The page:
Victory Over ISIS?
The caliphate may be gone, but the toxic and radical ideology remains a threat.
The Islamic State’s “caliphate” in Iraq and Syria was the physical — and temporary — manifestation of what we’ve long called Jihadistan — a borderless nation of Islamofascists with global reach. America’s long war with these asymmetric adversaries arguably began in 1993 with the first bombing of the World Trade Center, and it continues today. Its very asymmetry is part of why the fight has been so difficult.
It’s important to keep this in mind when reading reports such as this from Fox News: “The caliphate has crumbled, and the final offensive is over.” Embedded journalists in Baghouz, Syria, report that the U.S.-backed Syrian Democratic Forces (SDF) has waged a successful campaign against the last stronghold of ISIS. “This final corner of the caliphate was in the far eastern desert of Syria,” Fox reports. “It was where ISIS first captured territory, and it is where they finally lost.”
Reuters reports, “U.S.-backed Syrian forces were sweeping on Thursday through the final enclave that had been held by Islamic State fighters, and said they would declare the group defeated once a search for hidden mines and jihadist holdouts was complete.”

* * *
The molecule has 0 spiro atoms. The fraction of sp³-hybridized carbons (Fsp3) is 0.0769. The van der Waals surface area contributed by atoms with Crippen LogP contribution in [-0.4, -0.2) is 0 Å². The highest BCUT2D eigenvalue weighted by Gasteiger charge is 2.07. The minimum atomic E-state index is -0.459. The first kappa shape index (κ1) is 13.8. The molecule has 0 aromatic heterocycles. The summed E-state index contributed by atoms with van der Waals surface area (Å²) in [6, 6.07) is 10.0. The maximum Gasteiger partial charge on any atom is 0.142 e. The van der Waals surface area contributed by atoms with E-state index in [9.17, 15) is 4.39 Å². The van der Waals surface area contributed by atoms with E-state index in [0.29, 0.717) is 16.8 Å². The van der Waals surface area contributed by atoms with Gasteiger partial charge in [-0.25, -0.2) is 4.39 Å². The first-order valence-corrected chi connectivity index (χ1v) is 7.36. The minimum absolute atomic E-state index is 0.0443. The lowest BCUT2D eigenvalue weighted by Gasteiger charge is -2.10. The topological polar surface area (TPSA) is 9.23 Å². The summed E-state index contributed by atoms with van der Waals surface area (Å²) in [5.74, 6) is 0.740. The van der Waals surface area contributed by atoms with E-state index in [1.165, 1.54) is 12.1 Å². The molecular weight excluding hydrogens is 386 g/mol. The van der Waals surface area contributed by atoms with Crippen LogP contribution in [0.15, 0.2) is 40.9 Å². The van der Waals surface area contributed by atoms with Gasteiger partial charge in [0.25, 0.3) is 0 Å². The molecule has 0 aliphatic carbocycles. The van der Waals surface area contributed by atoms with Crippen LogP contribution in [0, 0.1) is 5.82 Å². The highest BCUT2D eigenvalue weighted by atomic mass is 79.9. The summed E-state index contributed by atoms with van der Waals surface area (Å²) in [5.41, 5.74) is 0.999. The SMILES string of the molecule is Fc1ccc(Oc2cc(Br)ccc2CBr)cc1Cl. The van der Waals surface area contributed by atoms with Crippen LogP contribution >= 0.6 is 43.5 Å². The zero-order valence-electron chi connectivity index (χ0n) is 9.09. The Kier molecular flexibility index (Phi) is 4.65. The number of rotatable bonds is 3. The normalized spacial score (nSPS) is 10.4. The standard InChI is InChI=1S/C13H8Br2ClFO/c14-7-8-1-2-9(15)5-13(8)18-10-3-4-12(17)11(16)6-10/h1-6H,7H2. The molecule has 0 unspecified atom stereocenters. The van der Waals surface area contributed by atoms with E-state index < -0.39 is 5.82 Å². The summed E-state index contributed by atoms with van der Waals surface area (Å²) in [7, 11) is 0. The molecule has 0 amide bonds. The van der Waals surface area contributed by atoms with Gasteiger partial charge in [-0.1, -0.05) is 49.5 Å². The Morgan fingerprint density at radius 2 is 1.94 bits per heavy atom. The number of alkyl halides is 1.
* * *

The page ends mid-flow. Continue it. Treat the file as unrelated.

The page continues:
ISIS was driven out of Iraq in December 2017.
We’d caution against declaring any final victory for the reasons stated above. ISIS may indeed have lost its territory, but its twisted and radical ideology is still alive and not bound by geography. Nevertheless, President Donald Trump has implemented a remarkable turnaround in American national-security policy. Whereas Barack Obama and Hillary Clinton effectively created the Islamic State, Trump — albeit with a rather schizophrenic approach to action in Syria — has worked to bring about its territorial destruction. That’s worth celebrating.
ISIS Caliphate two years ago in red vs. ISIS Caliphate TODAY. (Was even worse in November 2016 before I took office). pic.twitter.com/MUgfex4rCj— Donald J. Trump (@realDonaldTrump) March 20, 2019